average will be even higher :) (And make it far easier to slim and it also gives more GLUT4
    transporters in muscle, so muscle has much bigger capacity for glucose, lessening the chances of
    getting diabetes)
     
  3. Once upon a time, our fellow Alf Christophersen rambled on about "Re: Exercise for your Heart." Our
    champion De-Medicalizing in sci.med.nutrition retorts, thusly ...

    >>A challenging exercise goal would be to log a total of 50 METs [hours] a week.

    >How do you think to add METs???

    CORRECTION!

    Every 50 met-h/wk was associated with a 26% reduction of risk of CHD. So working out at 5 METs would
    take 10 hours a week, while working harder at 10 MET would let you accomplish this goal in only 5
    hours of work.

    I reported in detail about using METs on Sat May 31, 2003 12:38 pm in my Yahoo Mailing List. See
    below for a JAMA citation and full text pdf file the on 50 Mets hours a week goal.

    ----------------
    How Hard Is Hard Enough?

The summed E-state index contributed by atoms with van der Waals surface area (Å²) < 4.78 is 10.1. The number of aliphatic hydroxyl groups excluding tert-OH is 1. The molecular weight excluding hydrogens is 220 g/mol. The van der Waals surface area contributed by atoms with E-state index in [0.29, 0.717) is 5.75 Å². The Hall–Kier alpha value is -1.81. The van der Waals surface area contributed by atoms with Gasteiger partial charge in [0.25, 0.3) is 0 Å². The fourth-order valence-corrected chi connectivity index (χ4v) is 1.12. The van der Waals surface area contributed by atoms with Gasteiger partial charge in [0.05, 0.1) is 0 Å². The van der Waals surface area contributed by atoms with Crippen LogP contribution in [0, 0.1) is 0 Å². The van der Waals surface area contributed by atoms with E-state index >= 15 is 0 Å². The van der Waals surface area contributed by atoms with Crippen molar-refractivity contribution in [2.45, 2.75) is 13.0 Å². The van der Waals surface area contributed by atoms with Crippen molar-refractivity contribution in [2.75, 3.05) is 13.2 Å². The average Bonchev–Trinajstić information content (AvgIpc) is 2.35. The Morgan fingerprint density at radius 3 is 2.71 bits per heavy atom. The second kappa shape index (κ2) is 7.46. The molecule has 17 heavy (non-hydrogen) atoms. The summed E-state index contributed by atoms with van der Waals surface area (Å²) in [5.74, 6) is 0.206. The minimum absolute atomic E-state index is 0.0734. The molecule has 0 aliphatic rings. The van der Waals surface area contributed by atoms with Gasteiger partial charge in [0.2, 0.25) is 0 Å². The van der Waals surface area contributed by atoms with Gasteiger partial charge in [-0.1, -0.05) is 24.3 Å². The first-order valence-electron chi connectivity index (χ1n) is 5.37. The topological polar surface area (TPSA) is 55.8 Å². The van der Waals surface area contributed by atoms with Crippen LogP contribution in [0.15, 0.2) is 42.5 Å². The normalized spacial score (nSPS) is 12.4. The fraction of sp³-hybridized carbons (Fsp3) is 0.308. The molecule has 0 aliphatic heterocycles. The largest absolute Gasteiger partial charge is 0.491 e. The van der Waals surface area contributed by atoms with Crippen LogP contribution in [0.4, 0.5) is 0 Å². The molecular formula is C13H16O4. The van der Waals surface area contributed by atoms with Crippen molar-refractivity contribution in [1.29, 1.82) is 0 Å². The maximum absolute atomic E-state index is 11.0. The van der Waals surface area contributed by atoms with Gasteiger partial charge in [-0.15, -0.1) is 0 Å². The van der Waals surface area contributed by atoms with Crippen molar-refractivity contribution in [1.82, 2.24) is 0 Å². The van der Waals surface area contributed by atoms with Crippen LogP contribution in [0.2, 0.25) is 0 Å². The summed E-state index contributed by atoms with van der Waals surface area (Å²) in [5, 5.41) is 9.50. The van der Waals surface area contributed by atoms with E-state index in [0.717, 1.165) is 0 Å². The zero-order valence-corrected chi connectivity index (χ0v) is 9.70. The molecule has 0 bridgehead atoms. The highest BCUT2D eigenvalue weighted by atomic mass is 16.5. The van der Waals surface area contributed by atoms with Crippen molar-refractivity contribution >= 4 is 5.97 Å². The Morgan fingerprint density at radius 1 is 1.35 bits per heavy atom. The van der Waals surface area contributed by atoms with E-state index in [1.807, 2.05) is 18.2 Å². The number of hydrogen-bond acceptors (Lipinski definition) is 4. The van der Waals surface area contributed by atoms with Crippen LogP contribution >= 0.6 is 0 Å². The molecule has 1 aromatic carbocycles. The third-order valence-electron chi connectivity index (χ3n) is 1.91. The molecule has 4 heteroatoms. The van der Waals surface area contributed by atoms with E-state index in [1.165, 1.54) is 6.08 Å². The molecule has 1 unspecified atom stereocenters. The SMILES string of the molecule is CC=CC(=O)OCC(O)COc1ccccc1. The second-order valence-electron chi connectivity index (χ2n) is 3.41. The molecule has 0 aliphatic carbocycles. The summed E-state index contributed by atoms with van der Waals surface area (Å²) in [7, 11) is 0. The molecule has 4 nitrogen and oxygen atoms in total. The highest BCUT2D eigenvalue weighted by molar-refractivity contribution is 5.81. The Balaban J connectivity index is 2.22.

First of all, this post is for the benefit of advanced exercisers. Couch potatoes should start out
    with a slow walking exercise program.

    Perhaps the most important component of a sound exercise prescription for aerobic fitness is the
    level of exercise intensity. The prescribed level of intensity must be sufficient to overload your
    cardiovascular system, but not so severe that you over do it.

    Unfortunately, many adults - particularly those just starting an exercise program - have difficulty
    estimating the intensity of exercise needed to produce improvements in their aerobic fitness levels.

    In past decades, the aerobic exercise goal was set at achieving about 80 percent of your maximal
    heart rate. Now, the focus is on METs (metabolic equivalent tasks).

    What’s a MET? A MET or metabolic equivalent, is a way of expressing the rate of energy expenditure